Use of Names: Family Mystery Solved?? MICHALOVICH/MICHAELOVITZ vs. REICHMAN #names #records

Marilyn Robinson

For a long time I haven't been able to find marriage information for my maternal grandmother's older sister, Rose LURJA/LEVINE REICHMAN & Harry REICHMAN. The other day, while searching on FamilySearch I found a marriage record for a "Rosie MICHAELOWITZ" & "Herman REICHMAN" (married 30 Aug 1896, Manhattan. NY, NY City Marriage Records, 1829-1940).
Herman's parents' names were the same as those for my other relatives, but the name "Herman" wasn't familiar to me.
On the marriage certificate, Rosie's parents' names were listed as "Samuel MICHAELOWITZ" & "Rebecca REICHMAN".

Today, I had another thought: Herman REICHMAN was actually "my" Harry; and "Rosie MICHAELOWITZ" was "my" maternal great aunt, Rose LURJA/LEVINE (maiden name).

Originally, I thought that Herman was another brother to Max, Harry, & Lewis REICHMAN.
But, I knew that:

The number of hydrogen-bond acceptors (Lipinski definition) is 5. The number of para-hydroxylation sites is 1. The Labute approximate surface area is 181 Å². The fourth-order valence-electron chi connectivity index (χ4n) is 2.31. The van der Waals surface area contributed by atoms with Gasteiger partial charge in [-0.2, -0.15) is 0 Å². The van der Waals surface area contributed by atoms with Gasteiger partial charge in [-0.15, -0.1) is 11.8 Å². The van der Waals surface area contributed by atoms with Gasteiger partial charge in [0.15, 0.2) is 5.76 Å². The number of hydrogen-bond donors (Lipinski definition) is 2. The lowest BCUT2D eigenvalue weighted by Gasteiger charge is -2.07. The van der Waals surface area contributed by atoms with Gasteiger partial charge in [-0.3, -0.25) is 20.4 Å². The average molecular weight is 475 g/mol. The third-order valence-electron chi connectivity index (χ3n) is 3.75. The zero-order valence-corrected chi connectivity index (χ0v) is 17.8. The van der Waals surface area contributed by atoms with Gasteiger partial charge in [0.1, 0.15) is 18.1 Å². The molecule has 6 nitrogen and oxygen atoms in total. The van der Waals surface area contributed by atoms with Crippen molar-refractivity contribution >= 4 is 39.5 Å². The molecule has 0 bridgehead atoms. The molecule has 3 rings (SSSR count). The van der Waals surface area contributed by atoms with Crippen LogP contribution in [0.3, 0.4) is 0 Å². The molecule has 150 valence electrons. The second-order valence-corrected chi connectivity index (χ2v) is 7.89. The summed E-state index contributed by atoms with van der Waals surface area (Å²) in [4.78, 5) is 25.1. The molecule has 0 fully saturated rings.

-The maiden name of Rose's mother was Rebecca REICHMAN.
-Her father was Solomon/Zalman Michalovich LURJA/LEVINE. (He would have used Michalovich as a patronym because his father was Michal.)

I checked Ancestry's "Jewish Name Variations": one of the "Zalman" secular variations is "Samuel" and one for "Herman" is "Harry". In the "old country," when asked for someone's name, I believe that they used a person's first & patronym (ex. Zalman Michalovich). 

So, when responding to requested information, Rose must have said that her father's name was "Samuel Michaelowitz", using the Russian style of a patronym usage, and not responding Zalman or Solomon Lurja/Levine, as would be common in the U.S. Thus, "Rosie MICHAELOWITZ" appears as her maiden name, on her marriage certificate (#13990).
Further, I think that "Herman" must have eventually changed his name to "Harry" to reflect the secular use of his first name in the U.S.

Does the above analysis seem possible to you?? If not, what are your thoughts?

Marilyn Robinson

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